Sunday, May 28, 2023
Support Our Journalism
HomeIndiaArunachal district does U-turn on removal of 'beef' from eatery signboards

Arunachal district does U-turn on removal of ‘beef’ from eatery signboards

According to the old order, hotels and restaurants in Naharlagun subdivision that fail to comply would have to pay a fine of Rs 2,000 and also lose their trade licence.

Text Size:

Guwahati: The administration for Arunachal Pradesh’s Itanagar Capital Complex district issued a controversial order directing hotels and restaurants in Naharlagun subdivision to desist from using “beef” on their signboards, but later withdrew it.

Naharlagun is among the three subdivisions that fall under the Itanagar Capital Complex (ICR) jurisdiction.

In his 13 July order, Naharlagun executive magistrate Tamo Dada said it was brought to the notice of the administration that numerous hotels and restaurants had come up with signboards of “beef”. This had resulted in the directive to these commercial establishments. But, in the evening of 15 July, the administration issued another order putting on hold the directive that asked hotels and restaurants to remove the signboards.

ThePrint has copies of both the orders.

In its latest directive, the Naharlagun administration mentioned that it received “representation from various quarters” regarding the 13 July order. The administration also took into account the compliance reports of the previous order as well as the request from various quarters for extension of timeline of compliance, it said.

“Considering above representation, the 13 July order is hereby kept in abeyance till further order,” the order added.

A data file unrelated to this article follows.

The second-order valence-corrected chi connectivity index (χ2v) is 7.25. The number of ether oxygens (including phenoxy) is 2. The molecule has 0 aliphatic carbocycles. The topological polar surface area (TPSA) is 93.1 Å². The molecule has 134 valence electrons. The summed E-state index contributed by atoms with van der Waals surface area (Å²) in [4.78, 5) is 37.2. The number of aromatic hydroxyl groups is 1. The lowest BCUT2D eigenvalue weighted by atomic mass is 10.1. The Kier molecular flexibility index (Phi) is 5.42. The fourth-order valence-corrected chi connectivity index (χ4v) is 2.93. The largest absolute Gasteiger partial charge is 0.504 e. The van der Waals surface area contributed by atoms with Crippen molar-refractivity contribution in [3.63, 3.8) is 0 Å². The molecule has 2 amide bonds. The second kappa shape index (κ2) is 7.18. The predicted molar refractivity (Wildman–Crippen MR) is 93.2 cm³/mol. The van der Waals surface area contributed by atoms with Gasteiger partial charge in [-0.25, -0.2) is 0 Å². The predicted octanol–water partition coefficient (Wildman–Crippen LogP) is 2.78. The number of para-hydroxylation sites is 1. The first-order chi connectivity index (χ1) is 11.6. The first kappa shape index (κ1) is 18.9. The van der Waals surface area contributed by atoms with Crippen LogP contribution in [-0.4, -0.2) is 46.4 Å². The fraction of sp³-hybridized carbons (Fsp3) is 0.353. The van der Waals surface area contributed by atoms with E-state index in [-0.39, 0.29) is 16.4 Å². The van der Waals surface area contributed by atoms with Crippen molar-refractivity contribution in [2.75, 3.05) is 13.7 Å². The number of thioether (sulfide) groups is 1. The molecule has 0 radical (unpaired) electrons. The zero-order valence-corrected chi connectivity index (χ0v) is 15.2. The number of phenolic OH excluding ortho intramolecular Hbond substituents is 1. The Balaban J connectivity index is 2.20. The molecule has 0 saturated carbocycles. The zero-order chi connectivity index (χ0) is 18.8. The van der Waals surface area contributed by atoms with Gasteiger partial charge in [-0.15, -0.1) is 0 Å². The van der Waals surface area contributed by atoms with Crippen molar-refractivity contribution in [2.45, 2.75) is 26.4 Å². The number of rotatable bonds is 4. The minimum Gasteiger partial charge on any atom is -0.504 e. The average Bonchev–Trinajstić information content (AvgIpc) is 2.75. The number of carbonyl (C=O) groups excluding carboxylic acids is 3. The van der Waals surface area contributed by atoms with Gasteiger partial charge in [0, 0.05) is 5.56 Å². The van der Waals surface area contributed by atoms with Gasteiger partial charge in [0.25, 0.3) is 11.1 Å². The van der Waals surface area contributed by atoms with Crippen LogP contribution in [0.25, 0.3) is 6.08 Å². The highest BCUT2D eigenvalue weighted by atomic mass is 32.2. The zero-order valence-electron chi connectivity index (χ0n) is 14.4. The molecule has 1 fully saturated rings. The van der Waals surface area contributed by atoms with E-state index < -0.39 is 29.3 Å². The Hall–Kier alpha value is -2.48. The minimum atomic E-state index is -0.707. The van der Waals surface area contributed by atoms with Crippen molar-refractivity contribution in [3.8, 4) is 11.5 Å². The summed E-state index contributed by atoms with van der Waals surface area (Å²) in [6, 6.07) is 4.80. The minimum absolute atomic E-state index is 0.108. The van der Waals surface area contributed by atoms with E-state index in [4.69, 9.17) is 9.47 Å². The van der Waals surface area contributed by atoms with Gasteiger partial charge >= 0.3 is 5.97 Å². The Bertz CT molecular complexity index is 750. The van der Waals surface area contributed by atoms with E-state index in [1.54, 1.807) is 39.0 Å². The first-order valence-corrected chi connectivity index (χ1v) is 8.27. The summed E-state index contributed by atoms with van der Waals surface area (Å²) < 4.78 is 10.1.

According to the previous order, hotels and restaurants failing to comply would have to pay a fine of Rs 2,000 and also lose their trade licence.

“Whereas, district administration of ICR believes in the secular spirit of our Indian Constitution, but such open display of word beef in the signboards of such hotels and restaurants may hurt the sentiments of some sections of the community and may create animosity between different groups of community,” the order read.

Dada had told ThePrint that the directive was a “preventive order” made following a “verbal complaint” by “local Hindus” in the area. “They approached saying that following the lockdown, there has been a mushrooming of hotels. Whenever they go outside in the morning or evening, it hurts their sentiments,” he said.

Currently, Arunachal Pradesh — led by Chief Minister Pema Khandu of the Bharatiya Janata Party (BJP) — has no laws against the consumption or sale of beef.

Earlier, a district official said the local residents are not on the same page with the administration in this matter. “There are complaints over the removal of signboards. People are not at all agreeing with this because Arunachal people eat beef,” the official said.

Congress state president Nabam Tuki claimed that such a situation had never happened earlier in Arunachal. “Tribal people are mostly meat-eaters. There is no such law in the state. Liking or disliking meat consumption is a personal choice. People will not agree with this. Our tribal people will not agree, (as) all eat beef,” the Sagalee MLA said.

Meat, including beef, is consumed widely in the northeast region. Mithun, a large bovine, is reared for its milk and meat in Arunachal. In 2017, Manipur Chief Minister N. Biren Singh had acknowledged that beef is an integral part of the people’s diet in the northeast.

In 2021, Meghalaya minister Sanbor Shullai said everybody is free to eat whatever they want in a democratic country. The BJP, which stresses worship of cows in line with Hindu beliefs, has said time and again that it doesn’t seek to impose any beef ban in the northeast.

(Edited by Tony Rai)

Subscribe to our channels on YouTube & Telegram

Support Our Journalism

India needs fair, non-hyphenated and questioning journalism, packed with on-ground reporting. ThePrint – with exceptional reporters, columnists and editors – is doing just that.

Sustaining this needs support from wonderful readers like you.

Whether you live in India or overseas, you can take a paid subscription by clicking here.

Support Our Journalism

Most Popular